California’s Life Sciences Industry Generates $414B a Year: Report


There’s a lot of white lab coats walking around California after the state’s life sciences industry produced more jobs and a lot more money last year, even though private equity in the space retreated.

The Golden State was by Jan. 1 home to nearly 470,000 jobs that generated $413.7 billion in total business output in 2022, according to Biocom California’s 2023 Economic Impact Report released Tuesday. That represents a nearly 8 percent yearly increase in employment and a 10 percent jump in economic activity generated.

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The state’s lab job growth outpaces all other industries in California (4.2 percent) as well as job growth in the U.S. overall (3.5 percent). The largest job gains in California came from research and development in biotechnology, and analytical laboratory instrument manufacturing. In aggregate, the industry supported approximately 1.2 million jobs in 2022, including direct, indirect and induced employment.

California also received a total of $5.4 billion in research funding from the National Institutes of Health (NIH) in 2022.

But at the same time, private investment in California’s life sciences from traditional sources declined during 2022, especially compared to the dynamic private financing environment during the first two years of the pandemic, according to Biocom. The IPO market in the second quarter last year reached the slowest three-month period for new stock offerings since 2009.

Venture capital funding for core life sciences also declined in 2022 to pre-pandemic levels, with the number of deals declining 18 percent from 2021 to 233 deals in 2022 (year ending Sept. 30). The total value of venture capital funding in 2022 was $12.5 billion.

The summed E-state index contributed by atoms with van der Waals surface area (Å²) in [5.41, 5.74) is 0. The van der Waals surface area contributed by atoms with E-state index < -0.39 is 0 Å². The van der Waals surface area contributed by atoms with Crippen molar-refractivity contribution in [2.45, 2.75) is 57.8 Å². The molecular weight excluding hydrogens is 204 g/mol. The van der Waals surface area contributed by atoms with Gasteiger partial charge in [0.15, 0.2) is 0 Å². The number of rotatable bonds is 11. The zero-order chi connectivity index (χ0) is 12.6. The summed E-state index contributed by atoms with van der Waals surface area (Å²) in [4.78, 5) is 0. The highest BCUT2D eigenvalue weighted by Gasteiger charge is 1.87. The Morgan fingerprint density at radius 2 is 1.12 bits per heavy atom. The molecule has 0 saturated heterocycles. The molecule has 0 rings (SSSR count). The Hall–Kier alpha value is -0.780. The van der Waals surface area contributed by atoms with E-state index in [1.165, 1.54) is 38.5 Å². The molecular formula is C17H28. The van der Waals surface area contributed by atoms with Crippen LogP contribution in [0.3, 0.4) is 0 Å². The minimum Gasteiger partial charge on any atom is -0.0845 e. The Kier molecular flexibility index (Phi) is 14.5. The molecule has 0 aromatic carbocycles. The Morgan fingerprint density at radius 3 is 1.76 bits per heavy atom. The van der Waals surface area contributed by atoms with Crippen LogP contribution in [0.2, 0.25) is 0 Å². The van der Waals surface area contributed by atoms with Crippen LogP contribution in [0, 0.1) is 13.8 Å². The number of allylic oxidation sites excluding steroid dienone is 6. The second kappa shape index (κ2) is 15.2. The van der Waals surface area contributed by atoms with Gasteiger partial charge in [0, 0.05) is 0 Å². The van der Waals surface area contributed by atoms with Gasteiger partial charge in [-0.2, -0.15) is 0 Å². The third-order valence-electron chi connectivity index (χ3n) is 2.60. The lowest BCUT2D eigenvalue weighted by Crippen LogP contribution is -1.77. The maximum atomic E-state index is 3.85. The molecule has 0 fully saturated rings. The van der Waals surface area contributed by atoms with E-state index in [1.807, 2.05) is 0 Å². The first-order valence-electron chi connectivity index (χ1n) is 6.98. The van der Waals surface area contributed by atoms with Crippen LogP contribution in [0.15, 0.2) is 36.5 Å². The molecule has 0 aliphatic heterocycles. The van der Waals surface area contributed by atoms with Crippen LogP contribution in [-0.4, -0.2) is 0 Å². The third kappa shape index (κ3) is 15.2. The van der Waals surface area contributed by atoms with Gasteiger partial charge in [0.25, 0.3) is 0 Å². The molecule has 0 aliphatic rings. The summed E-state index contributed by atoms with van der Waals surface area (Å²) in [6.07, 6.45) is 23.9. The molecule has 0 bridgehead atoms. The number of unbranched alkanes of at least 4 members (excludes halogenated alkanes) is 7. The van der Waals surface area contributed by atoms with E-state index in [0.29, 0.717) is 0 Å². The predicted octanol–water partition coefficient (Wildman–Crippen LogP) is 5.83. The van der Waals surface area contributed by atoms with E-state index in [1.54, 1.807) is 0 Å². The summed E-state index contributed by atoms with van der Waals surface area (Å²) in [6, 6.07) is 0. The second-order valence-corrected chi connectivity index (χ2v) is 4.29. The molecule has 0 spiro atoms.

However, Joe Panetta, president and CEO of Biocom California, said the state continues to be the leading innovation hub for the life sciences industry.

“When we create a business environment that encourages innovation, we unleash scientific creativity, leading to medical breakthroughs that will forever improve human health,” Panetta said in a statement. “The life sciences are a robust economic engine in California, with companies of all sizes dedicated to addressing significant unmet medical needs.”

The Bay Area is home to more than 258,000 of the state’s life sciences jobs, the report showed, the highest share in the state. The region received $2.1 billion in NIH awards, and its life sciences companies generated $133.5 billion in total economic output.

Life sciences employment grew by 8 percent in San Diego last year, anchored by companies like Bristol Myers, Eli Lilly and Pfizer. The region received $1.2 billion in NIH awards and generated $57.4 billion in economic activity last year.

Greater Los Angeles, which in this case includes San Bernardino and Ventura counties, employed more than 97,000 life sciences workers in 2022, representing a 4 percent increase over the previous year. The region received $1.2 billion in NIH funding, and its life sciences industry generated $61.5 billion in total output.

Gregory Cornfield can be reached at